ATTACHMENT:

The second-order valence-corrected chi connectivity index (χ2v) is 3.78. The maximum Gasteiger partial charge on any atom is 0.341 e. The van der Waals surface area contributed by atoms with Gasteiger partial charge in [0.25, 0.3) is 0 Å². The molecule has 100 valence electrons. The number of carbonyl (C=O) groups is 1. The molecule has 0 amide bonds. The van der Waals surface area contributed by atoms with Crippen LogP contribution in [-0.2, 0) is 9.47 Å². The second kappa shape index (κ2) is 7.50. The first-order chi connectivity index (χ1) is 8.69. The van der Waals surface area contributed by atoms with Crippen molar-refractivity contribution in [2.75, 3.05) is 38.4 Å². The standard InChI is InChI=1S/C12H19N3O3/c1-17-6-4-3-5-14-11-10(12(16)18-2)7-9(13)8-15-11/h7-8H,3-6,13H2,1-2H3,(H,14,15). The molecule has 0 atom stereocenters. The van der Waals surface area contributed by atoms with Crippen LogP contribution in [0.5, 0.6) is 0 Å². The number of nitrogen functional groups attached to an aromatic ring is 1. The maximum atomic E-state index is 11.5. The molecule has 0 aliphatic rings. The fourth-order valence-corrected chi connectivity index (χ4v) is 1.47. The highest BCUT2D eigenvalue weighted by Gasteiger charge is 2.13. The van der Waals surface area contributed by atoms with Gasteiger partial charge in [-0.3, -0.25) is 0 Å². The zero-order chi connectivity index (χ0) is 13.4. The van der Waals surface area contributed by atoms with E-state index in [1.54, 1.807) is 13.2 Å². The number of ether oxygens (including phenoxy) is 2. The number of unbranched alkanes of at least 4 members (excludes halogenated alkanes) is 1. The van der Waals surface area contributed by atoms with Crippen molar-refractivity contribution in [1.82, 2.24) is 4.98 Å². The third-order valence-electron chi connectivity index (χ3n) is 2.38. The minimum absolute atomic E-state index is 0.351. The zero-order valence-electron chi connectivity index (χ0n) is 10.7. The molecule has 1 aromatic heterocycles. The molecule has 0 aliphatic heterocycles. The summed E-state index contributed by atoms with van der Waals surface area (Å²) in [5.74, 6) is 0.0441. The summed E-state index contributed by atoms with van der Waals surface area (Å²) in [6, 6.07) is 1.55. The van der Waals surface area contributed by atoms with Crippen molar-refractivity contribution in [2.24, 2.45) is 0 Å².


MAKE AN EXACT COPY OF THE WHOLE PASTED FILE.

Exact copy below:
The second-order valence-corrected chi connectivity index (χ2v) is 3.78. The maximum Gasteiger partial charge on any atom is 0.341 e. The van der Waals surface area contributed by atoms with Gasteiger partial charge in [0.25, 0.3) is 0 Å². The molecule has 100 valence electrons. The number of carbonyl (C=O) groups is 1. The molecule has 0 amide bonds. The van der Waals surface area contributed by atoms with Crippen LogP contribution in [-0.2, 0) is 9.47 Å². The second kappa shape index (κ2) is 7.50. The first-order chi connectivity index (χ1) is 8.69. The van der Waals surface area contributed by atoms with Crippen molar-refractivity contribution in [2.75, 3.05) is 38.4 Å². The standard InChI is InChI=1S/C12H19N3O3/c1-17-6-4-3-5-14-11-10(12(16)18-2)7-9(13)8-15-11/h7-8H,3-6,13H2,1-2H3,(H,14,15). The molecule has 0 atom stereocenters. The van der Waals surface area contributed by atoms with Crippen LogP contribution in [0.5, 0.6) is 0 Å². The number of nitrogen functional groups attached to an aromatic ring is 1. The maximum atomic E-state index is 11.5. The molecule has 0 aliphatic rings. The fourth-order valence-corrected chi connectivity index (χ4v) is 1.47. The highest BCUT2D eigenvalue weighted by Gasteiger charge is 2.13. The van der Waals surface area contributed by atoms with Gasteiger partial charge in [-0.3, -0.25) is 0 Å². The zero-order chi connectivity index (χ0) is 13.4. The van der Waals surface area contributed by atoms with E-state index in [1.54, 1.807) is 13.2 Å². The number of ether oxygens (including phenoxy) is 2. The number of unbranched alkanes of at least 4 members (excludes halogenated alkanes) is 1. The van der Waals surface area contributed by atoms with Crippen molar-refractivity contribution in [1.82, 2.24) is 4.98 Å². The third-order valence-electron chi connectivity index (χ3n) is 2.38. The minimum absolute atomic E-state index is 0.351. The zero-order valence-electron chi connectivity index (χ0n) is 10.7. The molecule has 1 aromatic heterocycles. The molecule has 0 aliphatic heterocycles. The summed E-state index contributed by atoms with van der Waals surface area (Å²) in [5.74, 6) is 0.0441. The summed E-state index contributed by atoms with van der Waals surface area (Å²) in [6, 6.07) is 1.55. The van der Waals surface area contributed by atoms with Crippen molar-refractivity contribution in [2.24, 2.45) is 0 Å².